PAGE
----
If I Understood You, Would I Have This Look on My Face? by Alan Alda

Communication is a big part of my career.  Unlike Alan Alda, my focus has been in the world of public policy and politics, but I am nevertheless interested in communication; how it works, what works better, what we might be missing, etc. And like so many, I have a soft spot for Alda given his iconic role in M.A.S.H.

So when offered an ARC of If I Understood You, Would I Have This Look on My Face?: My Adventures in the Art and Science of Relating and Communicating, I jumped at it.  And I am glad I did.

It is an interesting exploration of the importance of connection and empathy in communication. How do you describe the style or genre?  It is pop science mixed with memoir; based on Alda’s unique experience as an actor (particularly improvisation), science documentarian, and proponent of better communication surrounding science.

The nugget of truth the book is built on: the theory of the mind, the ability to understand what another person is thinking and feeling, and empathy, connecting with others on an emotional level, leads to increased communication.  In the book Alda unpacks how he grew to explore and understand this insight via improvisation and research.

Alda interviewed hundreds of experts for the PBS television show Scientific American Frontiers which led him to create the Alan Alda Center for Communicating Science at Stony Brook University in 2009.  The Center “empowers scientists and health professionals to communicate complex topics in clear, vivid, and engaging ways; leading to improved understanding by the public, media, patients, elected officials, and others outside of their own discipline.”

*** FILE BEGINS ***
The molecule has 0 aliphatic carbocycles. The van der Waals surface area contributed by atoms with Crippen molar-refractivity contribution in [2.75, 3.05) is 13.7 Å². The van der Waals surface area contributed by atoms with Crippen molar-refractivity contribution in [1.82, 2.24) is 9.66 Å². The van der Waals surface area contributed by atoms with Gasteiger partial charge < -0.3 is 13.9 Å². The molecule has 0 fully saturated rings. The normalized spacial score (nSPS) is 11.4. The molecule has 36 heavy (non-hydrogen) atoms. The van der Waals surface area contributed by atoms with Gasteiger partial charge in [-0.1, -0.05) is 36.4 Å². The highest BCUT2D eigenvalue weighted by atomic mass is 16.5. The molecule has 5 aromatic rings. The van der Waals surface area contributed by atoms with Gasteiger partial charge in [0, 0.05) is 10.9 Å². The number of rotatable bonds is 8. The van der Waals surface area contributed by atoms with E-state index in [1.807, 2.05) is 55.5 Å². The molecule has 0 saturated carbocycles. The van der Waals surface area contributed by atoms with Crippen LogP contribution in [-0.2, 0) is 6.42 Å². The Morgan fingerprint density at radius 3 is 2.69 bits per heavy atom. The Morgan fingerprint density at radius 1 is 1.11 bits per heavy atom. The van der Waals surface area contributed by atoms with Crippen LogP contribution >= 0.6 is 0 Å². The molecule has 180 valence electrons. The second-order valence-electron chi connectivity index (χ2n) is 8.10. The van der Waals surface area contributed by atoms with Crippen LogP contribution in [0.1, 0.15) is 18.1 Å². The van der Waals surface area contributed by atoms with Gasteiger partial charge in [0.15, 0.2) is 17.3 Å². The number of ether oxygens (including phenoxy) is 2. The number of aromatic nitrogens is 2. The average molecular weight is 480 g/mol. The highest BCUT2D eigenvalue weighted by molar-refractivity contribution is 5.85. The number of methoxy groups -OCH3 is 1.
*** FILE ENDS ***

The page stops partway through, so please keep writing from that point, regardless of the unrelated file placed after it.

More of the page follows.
Alda basically takes readers with him as him explores these ideas, poses questions to experts, dives into research, and even uses himself as a guinea pig to test out his theories.

It all comes down to the fact that effective communication happens when people connect; using not just rationality and logic but emotion and storytelling.  We must understand what the other is thinking and feeling and meet them where they are in order to truly communicate. Otherwise we are talking at people or past them.

He fascinatingly relates how improvisational acting games and exercises can help doctors and scientists better relate to their patients and explain their work to the public..  He explores how training yourself to identify and name people’s emotions can make you more empathetic and thus a better communicator.  And he outlines how emotional stories grab people’s attention and help them remember.

Because of Alda’s light touch and personal approach, the book, despite the science involved, is a quick and easy read.  But the nuggets and insights should not be underestimated.  Anyone interested in connecting with others and communicating more effectively will enjoy and benefit from reading this book.

And who among us couldn’t use to improve in this crucial area of life?

 

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